5 Restaurant Owners Share Why They Failed

Jessica Elliott

Jessica Elliott

Jessica couples her 24 years of restaurant and hospitality industry experience with meticulous research to deliver insight into technology, operations, and marketing topics. Her optimized copy helps companies engage their audience while strengthening their communication with clients, employees, and management.

We’ve all seen our favorite restaurant close or notice a location with multiple failed ventures. Although statistics vary, experts agree that investing in any business is risky. However, the Small Business Administration reports, “the food services industry shows no greater propensity to fail” than other business sectors. 

From weak partnerships to a lack of access to capital or experience, a restaurant business operates with limited room for error. J. Stephen Sadler, a former restaurant owner, writes on Quora, “From my initial “learning experience,” I learned number one, that the restaurant business is unlike most other business. It’s much harder work than most and only those who have a passion for the business will survive.” Former business owner-turned-restaurant-consultant, Kelly Hopper, echoes that thought and adds, “I could list 20 reasons why my restaurant failed, all of which stem from setting yourself up to fail from the start.”

Inscription on a door after restaurant failure: Sorry we are closed. Conceptual photo or table on door with information of work

Partnership woes 

In the US, more than “1.6 million small businesses are partnerships.” Restaurant owners turn to partnerships to increase their access to startup capital, share the risk, or fill a knowledge gap. However, Reddit is full of horror stories about partners who “emptied the bank accounts and took off.” 

Choosing a partner for your restaurant business is more than just knowing the person well. Stories abound of partnerships with family, close friends, or life partners that ended in disaster. Hopper gives a warning about alliances, “No matter how much you think you’re on the same page, think again because you’re not. Make sure one person has the final say in anything. Never enter into a 50/50 partnership in a restaurant.”

Lastly, Boe Miah, former restaurant owner, adds on Quora that “Partnership is a two-way relationship. Speak up or lose out.” 

Problems with the location 

As rents rise and restaurant owners feel priced out of high-traffic areas, finding the perfect place seems impossible. Other restaurateurs obtain the ideal location only to face substantial rent increases that shutter their doors. For Sadler, the lack of parking at his former restaurant was, “one of [his] biggest mistakes on [his] initial venture.”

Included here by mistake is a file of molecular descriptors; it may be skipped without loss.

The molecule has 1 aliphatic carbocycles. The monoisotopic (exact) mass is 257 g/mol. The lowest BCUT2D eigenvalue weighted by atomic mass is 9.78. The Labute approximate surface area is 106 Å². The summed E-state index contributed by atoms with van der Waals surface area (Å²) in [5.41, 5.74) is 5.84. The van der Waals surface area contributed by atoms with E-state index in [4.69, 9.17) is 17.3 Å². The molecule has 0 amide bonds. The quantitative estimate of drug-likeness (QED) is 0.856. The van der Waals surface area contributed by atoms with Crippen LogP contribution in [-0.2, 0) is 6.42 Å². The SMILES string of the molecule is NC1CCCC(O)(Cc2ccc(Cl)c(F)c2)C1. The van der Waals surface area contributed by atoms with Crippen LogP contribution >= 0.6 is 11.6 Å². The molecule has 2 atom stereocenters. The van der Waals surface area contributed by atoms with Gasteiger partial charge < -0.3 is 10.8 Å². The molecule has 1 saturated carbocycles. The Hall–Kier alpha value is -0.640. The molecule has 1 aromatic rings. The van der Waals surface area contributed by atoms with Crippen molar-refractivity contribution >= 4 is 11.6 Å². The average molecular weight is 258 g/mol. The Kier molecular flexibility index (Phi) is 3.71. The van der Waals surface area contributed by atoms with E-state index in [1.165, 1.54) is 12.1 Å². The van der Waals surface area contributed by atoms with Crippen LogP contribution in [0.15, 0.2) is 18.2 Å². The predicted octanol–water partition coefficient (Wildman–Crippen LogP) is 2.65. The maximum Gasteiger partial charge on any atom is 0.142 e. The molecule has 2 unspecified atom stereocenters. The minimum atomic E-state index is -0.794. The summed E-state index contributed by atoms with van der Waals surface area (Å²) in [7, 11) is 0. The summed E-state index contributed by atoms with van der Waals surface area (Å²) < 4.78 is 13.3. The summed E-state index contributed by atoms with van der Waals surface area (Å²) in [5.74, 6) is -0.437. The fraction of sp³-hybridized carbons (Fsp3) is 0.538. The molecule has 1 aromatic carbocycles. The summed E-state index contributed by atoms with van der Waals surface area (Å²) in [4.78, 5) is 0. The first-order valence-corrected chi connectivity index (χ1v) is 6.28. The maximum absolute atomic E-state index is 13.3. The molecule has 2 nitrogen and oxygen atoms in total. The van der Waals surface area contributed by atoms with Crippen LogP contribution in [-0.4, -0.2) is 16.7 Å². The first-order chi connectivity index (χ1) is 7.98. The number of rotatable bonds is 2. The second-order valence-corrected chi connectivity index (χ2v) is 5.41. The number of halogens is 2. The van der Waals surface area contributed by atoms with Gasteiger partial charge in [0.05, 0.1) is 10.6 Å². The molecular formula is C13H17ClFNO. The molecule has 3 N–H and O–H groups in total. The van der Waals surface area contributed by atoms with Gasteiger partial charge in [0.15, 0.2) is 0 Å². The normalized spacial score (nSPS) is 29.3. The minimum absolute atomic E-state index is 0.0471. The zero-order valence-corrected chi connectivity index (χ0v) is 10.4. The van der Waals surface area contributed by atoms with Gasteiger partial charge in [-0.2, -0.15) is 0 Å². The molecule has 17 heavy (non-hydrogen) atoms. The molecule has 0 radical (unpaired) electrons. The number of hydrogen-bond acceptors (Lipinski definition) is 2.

To cope with rising rents, restaurateurs find themselves cutting back in other areas which can snowball into disastrous results. That’s why even confident restaurant owners who are well-versed in the industry face an uphill battle when it comes to location. 

Pulling it all together

Business Insider reports, “82% of small businesses fail due to cash flow problems.” However, lack of access to capital is only one reason for restaurant failure. With so many working parts in a restaurant, staying on top of each aspect is challenging. Failures stem from:

  • Unclear brand and culture
  • Management and staff issues
  • Inexperience with accounting, inventory, or marketing
  • Not enough access to capital 

On Quora, Michael Kowalski, Director of Product Communications at Xenial points out, “Some critical stress-zones for restaurants are the kitchen and the cash register, and how well they work together (or don’t).” Whereas Greg Saarinen, former co-owner of Reality Bites, says that “a combination of partnership and financial woes leads to a disconnect in operations making issues tricky to resolve.”

Although opening a restaurant is risky, growth in the industry is strong. Plus, research from a Stanford study finds that “entrepreneurs who failed once in business were more likely to succeed the second time around.” So, even if your first go-around isn’t successful, the lessons that you learn may help you in the long run and prevent your next restaurant failure.

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